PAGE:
It’s not that much more difficult if you want to save photos from your iOS (iPhone or iPad) device to the Google cloud storage. Again the Google Support article describes the process and the options quite well.

Similarly if you’ve transferred photos to your computer (eg from a camera SD-card), then Google’s got you covered to back-up and sync to their Cloud storage in this article. You should nominate a folder on your computer that Google Drive will monitor for newly added files which will then be backed-up and synced to either Google Drive, or to Google Photos, or both, depending upon the option(s) you’ve chosen.

Note (4) – you might get two copies if you don’t uncheck “Sync with Google Drive”

For this to work however, you do need to be sure you’ve a) installed the Google Drive on your computer, and b) you’ve set the preferences the way you want them. In my case, since I’ve increased the amount of Google storage I have, I’ve chosen to Mirror a folder (in itself called Google Drive) – then both the folder on the computer, and the one in the cloud should be exactly the same. A mirror in fact. Anything I add to (or edit on) my local Google Drive will be copied to my Google Drive in the cloud.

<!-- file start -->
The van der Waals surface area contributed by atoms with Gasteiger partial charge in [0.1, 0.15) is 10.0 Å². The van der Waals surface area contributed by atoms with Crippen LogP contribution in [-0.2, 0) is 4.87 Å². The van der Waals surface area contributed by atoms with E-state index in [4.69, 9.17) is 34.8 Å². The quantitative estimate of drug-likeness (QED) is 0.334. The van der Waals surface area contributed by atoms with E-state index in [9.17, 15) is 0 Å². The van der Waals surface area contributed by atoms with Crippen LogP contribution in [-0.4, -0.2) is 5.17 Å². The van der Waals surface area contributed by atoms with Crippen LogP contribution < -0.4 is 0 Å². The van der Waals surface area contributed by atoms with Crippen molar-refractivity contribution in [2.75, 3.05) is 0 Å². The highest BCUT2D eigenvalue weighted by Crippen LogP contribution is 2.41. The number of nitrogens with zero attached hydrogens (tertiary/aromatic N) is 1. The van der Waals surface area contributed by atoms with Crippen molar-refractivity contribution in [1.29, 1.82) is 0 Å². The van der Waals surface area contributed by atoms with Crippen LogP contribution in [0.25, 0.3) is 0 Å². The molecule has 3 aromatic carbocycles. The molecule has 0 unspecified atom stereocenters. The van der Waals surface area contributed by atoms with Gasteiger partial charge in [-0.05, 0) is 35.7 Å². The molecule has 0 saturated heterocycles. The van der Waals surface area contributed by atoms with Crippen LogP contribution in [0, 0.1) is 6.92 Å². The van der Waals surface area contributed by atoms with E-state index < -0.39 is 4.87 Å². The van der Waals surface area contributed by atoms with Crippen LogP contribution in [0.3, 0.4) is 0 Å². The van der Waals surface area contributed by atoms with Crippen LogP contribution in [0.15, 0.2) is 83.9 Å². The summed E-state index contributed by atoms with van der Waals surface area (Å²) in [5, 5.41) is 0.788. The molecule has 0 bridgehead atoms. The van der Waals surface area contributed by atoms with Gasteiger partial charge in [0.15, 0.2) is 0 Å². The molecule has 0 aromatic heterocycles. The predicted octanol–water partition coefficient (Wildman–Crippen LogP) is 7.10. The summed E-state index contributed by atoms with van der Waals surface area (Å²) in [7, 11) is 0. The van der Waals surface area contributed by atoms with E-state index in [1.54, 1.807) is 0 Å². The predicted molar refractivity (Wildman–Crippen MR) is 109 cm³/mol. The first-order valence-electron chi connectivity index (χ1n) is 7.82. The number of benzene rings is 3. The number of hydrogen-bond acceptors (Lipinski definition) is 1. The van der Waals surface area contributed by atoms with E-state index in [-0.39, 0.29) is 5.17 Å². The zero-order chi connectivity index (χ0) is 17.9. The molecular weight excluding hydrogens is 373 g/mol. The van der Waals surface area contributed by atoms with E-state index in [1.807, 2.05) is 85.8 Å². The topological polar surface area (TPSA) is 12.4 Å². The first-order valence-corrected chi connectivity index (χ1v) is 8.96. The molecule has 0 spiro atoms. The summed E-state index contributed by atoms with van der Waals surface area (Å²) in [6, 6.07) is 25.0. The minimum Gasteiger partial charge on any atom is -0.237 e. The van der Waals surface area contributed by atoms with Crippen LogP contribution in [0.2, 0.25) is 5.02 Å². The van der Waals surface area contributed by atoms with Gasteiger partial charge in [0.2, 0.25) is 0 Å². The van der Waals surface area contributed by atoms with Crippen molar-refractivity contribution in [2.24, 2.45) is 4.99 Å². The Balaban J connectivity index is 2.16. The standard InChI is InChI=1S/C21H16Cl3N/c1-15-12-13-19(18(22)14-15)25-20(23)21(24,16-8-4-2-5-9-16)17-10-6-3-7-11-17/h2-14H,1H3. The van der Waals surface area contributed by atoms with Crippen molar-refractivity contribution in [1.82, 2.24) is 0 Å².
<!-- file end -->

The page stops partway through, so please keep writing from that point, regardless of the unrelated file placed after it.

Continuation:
So we turn next to the Apple ecosystem. [I should feel more confident here, but as you may have noted that I disclosed at the start of this article that I was doing something extremely stupid and not noticing my idiocy.] Here the support page on Apple Photos and iCloud I think really does a good job of explaining your choices and how to set up backup to their cloud storage. I don’t think I can improve on it. But what if you’ve got Google Photos installed as well on your iOS device? This is where I made my foolish mistake. I enabled Backup and Sync on my iPhone and so I got TWO copies of every photo – one in my Google storage in Google Photos and the other in my iCloud storage. Duh!!!

Disabling the Backup and Sync left me with an image which was shared locally between the Google Photos and Apple Photos apps. How could I get that image (or group of images) onto Google Photos to perhaps share with friends or family?

It turns out that there are two reasonably easy ways of doing this. By enabling iCloud Photos on the phone (or tablet) …

Set iCloud Photos to On

… I can then download from iCloud to a folder on my computer which I can then upload to Google Photos from. Really rather simple and not a use case for Google Photos Backup and Sync to be employed.

Alternatively, I could go into the Google Photos app, select the image I want to send to Google Photos in the cloud and Share it by getting a link and then sending myself a message. The act of sharing it copies the image to the cloud, from which I can then add it albums, etc.